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Tennessee town overturns law to protect gay partners of city employees

Joseph McCormick August 8, 2014
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Voters in a Tennessee town which recently introduced health benefits for domestic partners of gay city employees, have chosen to overturn the legislation.

The mayor of the town of Chattanooga Mayor Andy Berke, offered his support to the idea back in September. The law passed 5-4 by the City Council.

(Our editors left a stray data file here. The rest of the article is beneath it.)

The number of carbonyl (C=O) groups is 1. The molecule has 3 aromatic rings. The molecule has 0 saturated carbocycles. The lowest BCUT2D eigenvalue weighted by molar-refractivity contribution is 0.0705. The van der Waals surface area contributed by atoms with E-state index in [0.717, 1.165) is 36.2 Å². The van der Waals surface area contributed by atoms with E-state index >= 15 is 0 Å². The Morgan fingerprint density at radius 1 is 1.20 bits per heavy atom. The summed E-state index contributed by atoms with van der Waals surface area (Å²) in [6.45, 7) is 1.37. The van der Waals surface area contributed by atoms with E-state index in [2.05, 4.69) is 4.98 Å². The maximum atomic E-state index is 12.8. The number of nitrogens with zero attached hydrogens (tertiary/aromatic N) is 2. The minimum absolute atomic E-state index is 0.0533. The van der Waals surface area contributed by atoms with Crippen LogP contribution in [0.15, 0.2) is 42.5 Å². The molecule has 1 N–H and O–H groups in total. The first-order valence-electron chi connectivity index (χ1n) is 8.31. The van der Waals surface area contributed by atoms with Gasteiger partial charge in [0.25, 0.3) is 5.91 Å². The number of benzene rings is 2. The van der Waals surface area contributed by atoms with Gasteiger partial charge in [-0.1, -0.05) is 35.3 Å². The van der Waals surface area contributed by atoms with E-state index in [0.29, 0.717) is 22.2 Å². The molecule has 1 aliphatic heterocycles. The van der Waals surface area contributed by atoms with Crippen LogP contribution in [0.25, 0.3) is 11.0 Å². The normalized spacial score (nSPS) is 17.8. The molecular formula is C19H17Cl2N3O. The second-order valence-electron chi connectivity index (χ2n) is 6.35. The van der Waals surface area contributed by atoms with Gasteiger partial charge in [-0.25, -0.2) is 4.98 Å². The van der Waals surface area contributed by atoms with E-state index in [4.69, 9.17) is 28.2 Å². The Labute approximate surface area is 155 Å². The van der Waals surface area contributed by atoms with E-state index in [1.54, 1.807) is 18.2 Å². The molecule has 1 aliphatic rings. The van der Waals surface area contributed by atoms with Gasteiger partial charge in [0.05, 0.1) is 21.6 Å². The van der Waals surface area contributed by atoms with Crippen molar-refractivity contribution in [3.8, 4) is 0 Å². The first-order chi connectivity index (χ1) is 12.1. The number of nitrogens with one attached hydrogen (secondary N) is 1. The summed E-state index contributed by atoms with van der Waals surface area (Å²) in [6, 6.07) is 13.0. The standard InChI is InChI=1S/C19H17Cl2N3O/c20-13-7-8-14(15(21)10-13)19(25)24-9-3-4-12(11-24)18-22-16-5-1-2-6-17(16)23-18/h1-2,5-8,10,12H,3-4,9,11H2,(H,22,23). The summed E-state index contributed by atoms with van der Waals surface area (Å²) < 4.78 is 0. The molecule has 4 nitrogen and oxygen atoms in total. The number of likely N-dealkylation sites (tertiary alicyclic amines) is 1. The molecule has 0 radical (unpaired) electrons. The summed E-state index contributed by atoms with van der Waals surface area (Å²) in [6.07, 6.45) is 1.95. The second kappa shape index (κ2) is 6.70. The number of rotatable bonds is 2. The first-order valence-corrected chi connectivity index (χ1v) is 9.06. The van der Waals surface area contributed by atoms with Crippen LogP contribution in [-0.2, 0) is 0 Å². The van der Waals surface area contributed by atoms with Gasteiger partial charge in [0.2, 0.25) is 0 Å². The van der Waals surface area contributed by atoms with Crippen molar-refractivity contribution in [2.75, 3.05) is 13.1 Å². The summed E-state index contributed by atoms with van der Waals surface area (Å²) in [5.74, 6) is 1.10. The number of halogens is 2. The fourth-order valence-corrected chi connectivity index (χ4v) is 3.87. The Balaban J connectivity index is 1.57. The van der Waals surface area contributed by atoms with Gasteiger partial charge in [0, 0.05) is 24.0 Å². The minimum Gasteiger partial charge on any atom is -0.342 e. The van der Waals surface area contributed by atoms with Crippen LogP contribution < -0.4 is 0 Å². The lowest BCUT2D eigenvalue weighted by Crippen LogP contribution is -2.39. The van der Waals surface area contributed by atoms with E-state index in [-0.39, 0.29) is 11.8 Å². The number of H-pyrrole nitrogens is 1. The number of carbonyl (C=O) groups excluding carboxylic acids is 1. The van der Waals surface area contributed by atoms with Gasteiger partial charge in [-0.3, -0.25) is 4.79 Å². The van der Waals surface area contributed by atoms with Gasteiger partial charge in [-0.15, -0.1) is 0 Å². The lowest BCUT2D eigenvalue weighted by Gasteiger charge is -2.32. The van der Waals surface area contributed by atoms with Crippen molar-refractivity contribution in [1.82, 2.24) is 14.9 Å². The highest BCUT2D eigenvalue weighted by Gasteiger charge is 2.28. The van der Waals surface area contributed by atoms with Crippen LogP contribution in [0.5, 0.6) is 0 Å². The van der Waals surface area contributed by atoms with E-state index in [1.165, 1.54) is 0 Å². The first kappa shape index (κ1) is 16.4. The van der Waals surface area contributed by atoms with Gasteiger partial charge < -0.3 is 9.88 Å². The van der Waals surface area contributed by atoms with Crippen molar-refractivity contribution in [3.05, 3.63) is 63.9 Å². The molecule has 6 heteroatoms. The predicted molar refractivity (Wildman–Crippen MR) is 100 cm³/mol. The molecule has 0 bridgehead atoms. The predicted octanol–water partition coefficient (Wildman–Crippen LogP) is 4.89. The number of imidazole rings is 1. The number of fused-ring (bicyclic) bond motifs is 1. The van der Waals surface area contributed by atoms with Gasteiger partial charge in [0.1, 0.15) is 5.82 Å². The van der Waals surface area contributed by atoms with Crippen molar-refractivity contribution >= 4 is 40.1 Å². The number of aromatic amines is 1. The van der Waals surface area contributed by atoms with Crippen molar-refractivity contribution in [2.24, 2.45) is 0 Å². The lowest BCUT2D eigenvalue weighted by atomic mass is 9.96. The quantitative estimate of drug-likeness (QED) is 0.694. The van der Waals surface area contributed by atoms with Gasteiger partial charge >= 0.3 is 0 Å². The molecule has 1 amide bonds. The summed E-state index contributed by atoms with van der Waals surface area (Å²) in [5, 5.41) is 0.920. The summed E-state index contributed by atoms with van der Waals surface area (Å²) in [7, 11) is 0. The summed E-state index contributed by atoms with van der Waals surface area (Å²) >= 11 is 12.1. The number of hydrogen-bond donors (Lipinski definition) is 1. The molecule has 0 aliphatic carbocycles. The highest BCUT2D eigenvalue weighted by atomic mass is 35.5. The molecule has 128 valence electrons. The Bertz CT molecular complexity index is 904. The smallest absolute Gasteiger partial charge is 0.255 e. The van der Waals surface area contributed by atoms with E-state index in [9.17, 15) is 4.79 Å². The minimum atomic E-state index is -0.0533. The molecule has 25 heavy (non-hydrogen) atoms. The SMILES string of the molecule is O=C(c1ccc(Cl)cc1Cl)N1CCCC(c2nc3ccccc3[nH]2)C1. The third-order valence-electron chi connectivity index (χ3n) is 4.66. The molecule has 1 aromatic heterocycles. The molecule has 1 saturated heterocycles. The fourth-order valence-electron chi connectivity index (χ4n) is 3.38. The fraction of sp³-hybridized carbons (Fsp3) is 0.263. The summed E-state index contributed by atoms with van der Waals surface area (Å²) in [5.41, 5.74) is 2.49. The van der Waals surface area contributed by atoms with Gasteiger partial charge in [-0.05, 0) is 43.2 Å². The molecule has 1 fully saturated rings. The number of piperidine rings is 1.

However, with a vote of 13,685 to 8,184, the town overturned the law.

This week’s vote has been branded “hurtful and disappointing”, by the Human Rights Campaign.

Mayor Burke appeared hopeful, according to reports, reassuring gay city employees that their work was valued.

A local Tea Party group and a political action committee had collected signatures to overturn the law. They claimed the city’s budget would be damaged by the ordinance.

Chattanooga was not the first in the state to attempt to offer such benefits, as last month Collegedale, offered equal benefits to same-sex domestic partners of city workers.

Related topics: Chattanooga, collegedale, health benefits, US

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